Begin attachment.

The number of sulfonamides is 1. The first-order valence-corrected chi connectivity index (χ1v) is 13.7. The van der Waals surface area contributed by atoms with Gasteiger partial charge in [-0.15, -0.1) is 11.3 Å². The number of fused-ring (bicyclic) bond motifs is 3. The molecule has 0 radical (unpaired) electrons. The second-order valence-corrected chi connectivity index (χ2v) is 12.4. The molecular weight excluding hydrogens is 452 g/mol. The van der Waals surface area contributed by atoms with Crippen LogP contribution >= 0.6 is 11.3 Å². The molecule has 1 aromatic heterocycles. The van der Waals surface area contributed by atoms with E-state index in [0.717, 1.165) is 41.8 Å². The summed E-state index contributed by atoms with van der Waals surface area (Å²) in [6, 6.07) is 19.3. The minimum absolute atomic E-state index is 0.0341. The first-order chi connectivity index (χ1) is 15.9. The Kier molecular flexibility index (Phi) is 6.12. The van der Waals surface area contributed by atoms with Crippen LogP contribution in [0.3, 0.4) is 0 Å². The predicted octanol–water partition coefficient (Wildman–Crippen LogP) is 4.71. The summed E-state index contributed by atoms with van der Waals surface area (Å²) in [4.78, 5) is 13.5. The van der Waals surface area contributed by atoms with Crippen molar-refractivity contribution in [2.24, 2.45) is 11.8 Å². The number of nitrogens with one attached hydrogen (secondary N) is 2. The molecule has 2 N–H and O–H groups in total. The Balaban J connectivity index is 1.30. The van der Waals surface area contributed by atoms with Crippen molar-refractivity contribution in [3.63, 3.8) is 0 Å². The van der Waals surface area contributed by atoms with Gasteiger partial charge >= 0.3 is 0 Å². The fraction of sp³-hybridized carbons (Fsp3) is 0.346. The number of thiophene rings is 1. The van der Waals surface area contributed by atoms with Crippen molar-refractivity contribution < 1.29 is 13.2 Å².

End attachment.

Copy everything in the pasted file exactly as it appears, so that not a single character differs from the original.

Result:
The number of sulfonamides is 1. The first-order valence-corrected chi connectivity index (χ1v) is 13.7. The van der Waals surface area contributed by atoms with Gasteiger partial charge in [-0.15, -0.1) is 11.3 Å². The number of fused-ring (bicyclic) bond motifs is 3. The molecule has 0 radical (unpaired) electrons. The second-order valence-corrected chi connectivity index (χ2v) is 12.4. The molecular weight excluding hydrogens is 452 g/mol. The van der Waals surface area contributed by atoms with Crippen LogP contribution >= 0.6 is 11.3 Å². The molecule has 1 aromatic heterocycles. The van der Waals surface area contributed by atoms with E-state index in [0.717, 1.165) is 41.8 Å². The summed E-state index contributed by atoms with van der Waals surface area (Å²) in [6, 6.07) is 19.3. The minimum absolute atomic E-state index is 0.0341. The first-order chi connectivity index (χ1) is 15.9. The Kier molecular flexibility index (Phi) is 6.12. The van der Waals surface area contributed by atoms with Crippen LogP contribution in [0.3, 0.4) is 0 Å². The predicted octanol–water partition coefficient (Wildman–Crippen LogP) is 4.71. The summed E-state index contributed by atoms with van der Waals surface area (Å²) in [4.78, 5) is 13.5. The van der Waals surface area contributed by atoms with Crippen molar-refractivity contribution in [2.24, 2.45) is 11.8 Å². The number of nitrogens with one attached hydrogen (secondary N) is 2. The molecule has 2 N–H and O–H groups in total. The Balaban J connectivity index is 1.30. The van der Waals surface area contributed by atoms with Crippen molar-refractivity contribution in [3.63, 3.8) is 0 Å². The van der Waals surface area contributed by atoms with Gasteiger partial charge >= 0.3 is 0 Å². The fraction of sp³-hybridized carbons (Fsp3) is 0.346. The number of thiophene rings is 1. The van der Waals surface area contributed by atoms with Crippen molar-refractivity contribution < 1.29 is 13.2 Å².